January 2007: 100 Very Best Restaurants

No. 55: Huong Viet

The parking lot of the Eden Center, the hub of Northern Virginia’s Vietnamese community, becomes a traffic jam on weekends. To understand why, peek into this cash-only dining room. You’ll think you’ve wandered into a boisterous family reunion: two-year-olds and grandmas, teens and parents crowd together at long cafeteria tables happily passing steaming bowls and flopping crepes and dishes of nuoc mam.

The menu is long and varied, and the food comes out fast, but the renditions of central and southern Vietnamese cuisine never taste rushed. Sour and sweet, crunchy and tender, warm and cool are all in balance. Salads made from crisp lotus root get a smoky counterpoint from folds of cold pork. A roasted quail, its lacquered skin brightened by a drop of lime and ground pepper, is best eaten right off the bone. Frog’s legs crisped in butter are as light as we’ve tasted and come dressed with fresh cilantro and mint. Greaseless spring rolls stuffed with pork are standard-setters. It’s tempting to make a meal of starters, but then you’d miss the tangy soups (try the sweet-and-sour-shrimp version), the springy wide noodles, the lemongrass pork, and the caramel hot pots of fish and pork stoked with chilies.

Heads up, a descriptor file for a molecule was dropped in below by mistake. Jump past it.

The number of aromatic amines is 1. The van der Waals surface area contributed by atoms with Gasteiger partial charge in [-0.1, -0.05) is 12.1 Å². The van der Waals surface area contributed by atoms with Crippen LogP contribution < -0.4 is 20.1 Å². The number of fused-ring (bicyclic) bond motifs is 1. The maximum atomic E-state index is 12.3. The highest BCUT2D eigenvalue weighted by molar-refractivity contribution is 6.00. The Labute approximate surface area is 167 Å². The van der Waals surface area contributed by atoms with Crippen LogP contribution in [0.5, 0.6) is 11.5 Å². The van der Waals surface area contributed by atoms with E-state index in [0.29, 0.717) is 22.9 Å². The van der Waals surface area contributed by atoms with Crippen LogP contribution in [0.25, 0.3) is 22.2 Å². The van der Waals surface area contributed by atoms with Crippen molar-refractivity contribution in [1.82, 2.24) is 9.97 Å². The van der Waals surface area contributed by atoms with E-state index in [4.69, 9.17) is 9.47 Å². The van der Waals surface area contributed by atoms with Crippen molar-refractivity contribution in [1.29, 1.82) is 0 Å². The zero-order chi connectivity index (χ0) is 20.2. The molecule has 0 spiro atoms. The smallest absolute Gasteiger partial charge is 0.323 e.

Restaurants come and go at the Eden Center, but this one has endured longest. And it’s still the best reason to jockey for a parking space on a Sunday morning.

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Ann Limpert
Executive Food Editor/Critic

Ann Limpert joined Washingtonian in late 2003. She was previously an editorial assistant at Entertainment Weekly and a cook in New York restaurant kitchens, and she is a graduate of the Institute of Culinary Education. She lives in Logan Circle.